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Description of key information

Reading across results from EPIKOTE 828 (CAS No. 25068-38-6), the registered substance is considered to be susceptible to hydrolysis at pH 4, 7 and 10, with a hydrolysis half-life of 117 hrs at 25°C (95% confidence range: 68–204 h). Products of hydrolysis are expected to be the mono-diol and the di-diol from ring-opening of the two epoxy groups.

Key value for chemical safety assessment

Half-life for hydrolysis:
117 h
at the temperature of:
25 °C

Additional information

The key study is a Klimisch-1, GLP-compliant, guideline study, sponsored by Hexion Specialty Chemicals Inc., and carried out on the read-across substance EPIKOTE 828 (CAS No. 25068-38-6) in 1993 by Shell Research Sittingbourne (Fisk PR) according to OECD 111 (EC A.6).

The registered substance and the read-across substance both belong to the class of terminal aliphatic epoxides, each possessing glycidyl ether (i.e., 1,2-epoxypropoxy) functional groups attached to a hydrocarbon moiety that is either devoid of other functionality, or that may possess an occasionally aliphatic hydroxyl group. In both cases, the only groups on the molecules that are expected to be susceptible to hydrolysis under environmental conditions are the epoxy groups, which would be expected to hydrolyse into the equivalent 1,2-diols under acidic, neutral or alkaline conditions. It is known in general that the hydrolysis of terminal epoxides proceeds primarily via neucleophilic displacement at the terminal carbon, and that the nature of the structure to which the terminal epoxides are attached has little effect on their hydrolysis rates under neutral or alkaline conditions. It is also known that the acid-catalysed hydrolysis rate is very sensitive to further substitution of the epoxy carbons that would affect the stability of the carbonium ion intermediate (Mabey and Mill, 1978). In this case, however, the registered and read-across substances both contain identical unsubstituted glycidyl ether groups, and would therefore not be expected to possess markedly different acid hydrolysis rates. On this basis, the read-across substance is considered to be an appropriate surrogate for the registered substance, and the hydrolysis rates of the glycidyl ether groups on the registered substance are expected to be similar to those experimentally determined for the read-across substance at pH 4, 7 and 10.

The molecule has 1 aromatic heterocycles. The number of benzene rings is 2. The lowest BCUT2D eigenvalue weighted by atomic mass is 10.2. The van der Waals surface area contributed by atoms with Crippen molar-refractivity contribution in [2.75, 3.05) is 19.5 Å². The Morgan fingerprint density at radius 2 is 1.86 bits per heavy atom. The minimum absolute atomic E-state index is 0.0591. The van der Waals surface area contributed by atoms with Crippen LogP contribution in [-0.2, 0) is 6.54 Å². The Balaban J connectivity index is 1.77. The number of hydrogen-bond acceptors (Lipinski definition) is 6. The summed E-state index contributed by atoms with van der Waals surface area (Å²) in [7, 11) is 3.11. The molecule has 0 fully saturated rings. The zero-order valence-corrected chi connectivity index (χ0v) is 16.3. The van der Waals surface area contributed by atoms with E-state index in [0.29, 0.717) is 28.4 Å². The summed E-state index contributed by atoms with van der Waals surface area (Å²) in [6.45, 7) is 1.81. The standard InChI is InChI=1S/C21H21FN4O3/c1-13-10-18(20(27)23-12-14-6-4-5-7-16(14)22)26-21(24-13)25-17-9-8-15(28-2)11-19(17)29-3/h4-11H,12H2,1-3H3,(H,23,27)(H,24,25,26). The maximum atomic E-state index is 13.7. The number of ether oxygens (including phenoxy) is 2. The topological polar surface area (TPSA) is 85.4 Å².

The hydrolysis of the read-across substance was investigated at 1.93 mg/l and 50°C in buffered solutions of pH 4, 7 and 9. Samples were taken over 24 hrs. Based on the experimental data and information on other epoxides the author suggest that hydrolysis is independent from pH and the values determined at pH 4, 7 and 9 can be combined to calculate a hydrolysis half-life of 117 hrs [~4.9 days] at 25°C (95% confidence range: 68–204 h). Products of hydrolysis were identified as mono-diol and the di-diol from reaction of the two epoxy groups.

Also, evidence of hydrolysis of the registered substance was observed during its water solubility test (Štreit, 2010). A review of “Fig. No. 1:LC/MS analysis of Grilonit 1/10 water solution” in the Annexes reveal that the primary peak (Retention Time = 10.2 mins) fell from ~3.5 to ~2.2 over the course of the 4-day experiment (3 days at 30°C + 1 at 20°C). This amounts to a 37% loss of the primary component over this 96-hour [4 day] period, which is most probably due to ring-opening hydrolysis of the epoxy groups, and compares well with the 50% loss seen for the read-across substance in 117 hrs [~4.9] days at 25°C, further supporting the read-across.

MabeyW, Mill T (1978). Critical review of hydrolysis of organic compounds in water under environmental conditions. J Phys Chem Ref Data 7(2):383-415.